The rate and assessment process can vary greatly depending on the location of the property. Builders must understand the local tax laws to accurately budget for property taxes, as these costs can impact the overall financial health of the operation.

Construction Sales Tax

Technically, there isn’t a specific “construction sales tax.” However, in some states, sales and use taxes apply to the sale or utilization of particular construction services and materials by companies. Regulations regarding sales tax on construction endeavors are dictated by state, and at times, local laws, rules, and ordinances. These criteria differ based on the state, occasionally even by city or county, and can vary depending on project type, client, and various other considerations.

For instance, New Hampshire, Oregon, Montana, Alaska, and Delaware do not impose statewide sales or use taxes. Nevertheless, there are some local jurisdictions in Alaska that levy local sales and use tax for certain construction activities.

Payroll Tax

Employers in the USA are also liable to pay payroll tax on wages paid to employees above certain thresholds.

Construction payroll tax usa

Thus, the payroll tax rate amounts to 15.3% of an employee’s gross taxable wages. This comprises 12.4% for Social Security and 2.9% for Medicare. However, it’s also important to note that these taxes are divided equally between the employee and the employer.

For construction companies, payroll tax compliance can be notably complex due to the nature of the construction workforce, which often includes a mix of full-time employees, part-time workers, and subcontractors. The classification of workers is crucial as it determines who is subject to payroll taxes.

Full-time and part-time employees are typically subject to the aforementioned 15.3% payroll tax, split between the employer and the employee. However, subcontractors, who are considered self-employed, are responsible for the full amount themselves, known as the self-employment tax.

Additionally, construction companies may face different state-level payroll tax rates and obligations, further complicating payroll management. Proper classification and diligent record-keeping are essential to ensure compliance and avoid costly penalties.

Excise Tax

This construction tax refers to a specific type of tax imposed on certain goods and services. While excise taxes are more commonly associated with industries like alcohol, tobacco, and fuel, they can also apply to construction materials and equipment in some jurisdictions.

The construction industry excise taxes may be levied on specific items like heavy machinery, trucks, or any other type of specialized equipment. Custom home builders can also be liable for a luxury excise tax, which is imposed on upscale residences valued over $1 million US dollars.

Australian Construction Taxes

Now, let’s shift our focus to the southern hemisphere.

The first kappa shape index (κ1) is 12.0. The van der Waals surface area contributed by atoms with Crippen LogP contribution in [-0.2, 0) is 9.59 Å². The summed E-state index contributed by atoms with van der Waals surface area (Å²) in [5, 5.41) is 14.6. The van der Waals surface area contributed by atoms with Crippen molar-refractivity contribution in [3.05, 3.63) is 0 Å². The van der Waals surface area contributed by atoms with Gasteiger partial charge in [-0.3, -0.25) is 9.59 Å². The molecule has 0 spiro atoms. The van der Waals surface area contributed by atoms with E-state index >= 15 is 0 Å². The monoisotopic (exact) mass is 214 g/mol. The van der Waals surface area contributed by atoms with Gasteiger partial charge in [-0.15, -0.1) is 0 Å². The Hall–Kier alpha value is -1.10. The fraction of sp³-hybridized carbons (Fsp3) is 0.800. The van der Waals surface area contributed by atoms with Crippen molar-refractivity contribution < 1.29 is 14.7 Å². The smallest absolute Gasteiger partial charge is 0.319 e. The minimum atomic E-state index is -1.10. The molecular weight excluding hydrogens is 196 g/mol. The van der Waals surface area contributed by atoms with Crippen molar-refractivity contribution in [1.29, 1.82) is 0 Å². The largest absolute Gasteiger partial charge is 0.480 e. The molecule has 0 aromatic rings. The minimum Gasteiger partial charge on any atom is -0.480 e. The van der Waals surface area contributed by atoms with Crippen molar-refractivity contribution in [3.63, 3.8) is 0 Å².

The Australian construction industry is subject to a diverse array of tax regulations, and staying alert on the latest updates is paramount for builders aiming to thrive in this dynamic environment.

💡Recommeded Reading: Extensive Guide to Australian Construction Industry Peculiarities!

Goods and Services Tax (GST)

Set at a rate of 10%, GST is levied on the selling price of goods and services, with sellers entrusted to collect and remit the tax to the Australian Taxation Office (ATO).

For construction firms, GST compliance also entails accurately computing and disclosing all goods and services transacted within their business operations. This encompasses procurement of materials, subcontractor services, and provision of construction services to clientele.

According to the construction tax regulations, builders operating in Australia must register for GST if their annual turnover surpasses a designated threshold. Post-registration, they should collect GST on taxable sales, issue tax invoices to customers, and report and pay the collected GST to the ATO.

As such, construction companies with a turnover of $75,000 in their first year should register for GST. Yet, this remains optional for businesses with a turnover below the set threshold. 

Payroll Tax

If an employer pays $1.3 million AU dollars or more in Australian taxable wages within a fiscal year, payroll tax becomes obligatory. In most cases, the definition of taxable wages encompasses payments made to builders.

Registration for payroll tax must be completed with the Queensland Office of State Revenue (OSR) within seven days following the conclusion of the month in which payments exceeding $25,000 per week in Australian taxable wages are made.

PAYG Instalments

Pay As You Go or PAYG implies regular prepayments of the expected business and investment income. Such installments enable builders to make regular payments towards their expected tax liability throughout the financial year, thereby averting potential cash flow constraints and unexpected tax burdens come tax season.

The PAYG system may be equally beneficial for builders and the government, providing a steady flow of revenue for the latter.